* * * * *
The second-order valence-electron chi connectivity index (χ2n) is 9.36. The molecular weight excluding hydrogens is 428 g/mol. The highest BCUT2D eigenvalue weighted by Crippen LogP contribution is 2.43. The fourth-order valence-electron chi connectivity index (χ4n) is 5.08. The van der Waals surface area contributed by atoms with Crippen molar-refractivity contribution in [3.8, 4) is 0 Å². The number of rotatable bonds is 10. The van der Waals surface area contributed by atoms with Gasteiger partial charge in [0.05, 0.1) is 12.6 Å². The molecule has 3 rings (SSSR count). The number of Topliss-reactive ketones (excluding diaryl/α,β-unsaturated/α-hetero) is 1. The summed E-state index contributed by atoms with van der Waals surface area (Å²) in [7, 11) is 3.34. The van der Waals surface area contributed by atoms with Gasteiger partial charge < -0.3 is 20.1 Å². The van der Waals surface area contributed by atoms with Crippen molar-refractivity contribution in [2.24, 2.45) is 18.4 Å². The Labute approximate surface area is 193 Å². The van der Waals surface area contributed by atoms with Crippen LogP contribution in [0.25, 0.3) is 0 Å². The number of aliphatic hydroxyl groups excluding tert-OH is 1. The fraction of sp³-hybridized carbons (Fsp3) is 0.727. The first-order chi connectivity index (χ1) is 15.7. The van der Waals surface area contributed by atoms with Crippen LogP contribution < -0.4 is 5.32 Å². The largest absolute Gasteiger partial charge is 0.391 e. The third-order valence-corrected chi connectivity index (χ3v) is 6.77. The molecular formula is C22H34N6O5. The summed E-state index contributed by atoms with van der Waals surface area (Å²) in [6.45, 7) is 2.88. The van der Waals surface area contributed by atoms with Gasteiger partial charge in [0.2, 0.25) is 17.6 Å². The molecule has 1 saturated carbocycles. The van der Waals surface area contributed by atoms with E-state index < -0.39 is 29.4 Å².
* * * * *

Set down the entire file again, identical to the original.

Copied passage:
The second-order valence-electron chi connectivity index (χ2n) is 9.36. The molecular weight excluding hydrogens is 428 g/mol. The highest BCUT2D eigenvalue weighted by Crippen LogP contribution is 2.43. The fourth-order valence-electron chi connectivity index (χ4n) is 5.08. The van der Waals surface area contributed by atoms with Crippen molar-refractivity contribution in [3.8, 4) is 0 Å². The number of rotatable bonds is 10. The van der Waals surface area contributed by atoms with Gasteiger partial charge in [0.05, 0.1) is 12.6 Å². The molecule has 3 rings (SSSR count). The number of Topliss-reactive ketones (excluding diaryl/α,β-unsaturated/α-hetero) is 1. The summed E-state index contributed by atoms with van der Waals surface area (Å²) in [7, 11) is 3.34. The van der Waals surface area contributed by atoms with Gasteiger partial charge < -0.3 is 20.1 Å². The van der Waals surface area contributed by atoms with Crippen molar-refractivity contribution in [2.24, 2.45) is 18.4 Å². The Labute approximate surface area is 193 Å². The van der Waals surface area contributed by atoms with Crippen LogP contribution in [0.25, 0.3) is 0 Å². The number of aliphatic hydroxyl groups excluding tert-OH is 1. The fraction of sp³-hybridized carbons (Fsp3) is 0.727. The first-order chi connectivity index (χ1) is 15.7. The van der Waals surface area contributed by atoms with Crippen LogP contribution < -0.4 is 5.32 Å². The largest absolute Gasteiger partial charge is 0.391 e. The third-order valence-corrected chi connectivity index (χ3v) is 6.77. The molecular formula is C22H34N6O5. The summed E-state index contributed by atoms with van der Waals surface area (Å²) in [6.45, 7) is 2.88. The van der Waals surface area contributed by atoms with Gasteiger partial charge in [0.2, 0.25) is 17.6 Å². The molecule has 1 saturated carbocycles. The van der Waals surface area contributed by atoms with E-state index < -0.39 is 29.4 Å².